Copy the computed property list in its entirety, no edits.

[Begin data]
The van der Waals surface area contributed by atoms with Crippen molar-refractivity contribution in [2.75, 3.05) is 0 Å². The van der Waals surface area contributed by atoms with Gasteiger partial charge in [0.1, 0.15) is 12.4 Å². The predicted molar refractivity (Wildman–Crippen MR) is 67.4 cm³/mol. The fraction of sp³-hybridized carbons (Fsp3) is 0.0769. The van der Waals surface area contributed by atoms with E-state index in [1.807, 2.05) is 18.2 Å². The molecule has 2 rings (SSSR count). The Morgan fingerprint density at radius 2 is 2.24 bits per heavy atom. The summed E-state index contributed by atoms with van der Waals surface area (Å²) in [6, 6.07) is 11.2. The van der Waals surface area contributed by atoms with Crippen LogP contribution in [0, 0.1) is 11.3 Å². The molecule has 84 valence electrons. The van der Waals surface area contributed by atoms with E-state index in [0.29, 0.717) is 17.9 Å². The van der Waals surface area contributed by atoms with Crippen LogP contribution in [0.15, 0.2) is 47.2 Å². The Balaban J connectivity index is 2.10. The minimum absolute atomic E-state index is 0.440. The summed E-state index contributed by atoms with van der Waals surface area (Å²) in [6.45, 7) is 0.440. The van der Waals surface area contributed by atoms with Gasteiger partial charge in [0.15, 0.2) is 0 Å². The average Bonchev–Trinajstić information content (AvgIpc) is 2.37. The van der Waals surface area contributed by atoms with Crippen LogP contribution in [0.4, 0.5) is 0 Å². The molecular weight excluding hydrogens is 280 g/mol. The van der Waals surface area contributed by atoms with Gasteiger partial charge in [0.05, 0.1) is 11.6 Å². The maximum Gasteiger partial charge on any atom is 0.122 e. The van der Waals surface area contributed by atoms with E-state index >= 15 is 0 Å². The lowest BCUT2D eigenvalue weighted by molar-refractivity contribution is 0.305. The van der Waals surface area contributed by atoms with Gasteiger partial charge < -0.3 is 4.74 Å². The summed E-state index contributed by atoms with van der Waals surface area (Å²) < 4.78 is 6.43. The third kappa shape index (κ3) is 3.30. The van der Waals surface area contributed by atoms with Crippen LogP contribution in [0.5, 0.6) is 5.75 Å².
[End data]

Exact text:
The van der Waals surface area contributed by atoms with Crippen molar-refractivity contribution in [2.75, 3.05) is 0 Å². The van der Waals surface area contributed by atoms with Gasteiger partial charge in [0.1, 0.15) is 12.4 Å². The predicted molar refractivity (Wildman–Crippen MR) is 67.4 cm³/mol. The fraction of sp³-hybridized carbons (Fsp3) is 0.0769. The van der Waals surface area contributed by atoms with E-state index in [1.807, 2.05) is 18.2 Å². The molecule has 2 rings (SSSR count). The Morgan fingerprint density at radius 2 is 2.24 bits per heavy atom. The summed E-state index contributed by atoms with van der Waals surface area (Å²) in [6, 6.07) is 11.2. The van der Waals surface area contributed by atoms with Crippen LogP contribution in [0, 0.1) is 11.3 Å². The molecule has 84 valence electrons. The van der Waals surface area contributed by atoms with E-state index in [0.29, 0.717) is 17.9 Å². The van der Waals surface area contributed by atoms with Crippen LogP contribution in [0.15, 0.2) is 47.2 Å². The Balaban J connectivity index is 2.10. The minimum absolute atomic E-state index is 0.440. The summed E-state index contributed by atoms with van der Waals surface area (Å²) in [6.45, 7) is 0.440. The van der Waals surface area contributed by atoms with Gasteiger partial charge in [0.15, 0.2) is 0 Å². The average Bonchev–Trinajstić information content (AvgIpc) is 2.37. The van der Waals surface area contributed by atoms with Crippen LogP contribution in [0.4, 0.5) is 0 Å². The molecular weight excluding hydrogens is 280 g/mol. The van der Waals surface area contributed by atoms with Gasteiger partial charge in [0.05, 0.1) is 11.6 Å². The maximum Gasteiger partial charge on any atom is 0.122 e. The van der Waals surface area contributed by atoms with E-state index >= 15 is 0 Å². The lowest BCUT2D eigenvalue weighted by molar-refractivity contribution is 0.305. The van der Waals surface area contributed by atoms with Gasteiger partial charge < -0.3 is 4.74 Å². The summed E-state index contributed by atoms with van der Waals surface area (Å²) < 4.78 is 6.43. The third kappa shape index (κ3) is 3.30. The van der Waals surface area contributed by atoms with Crippen LogP contribution in [0.5, 0.6) is 5.75 Å².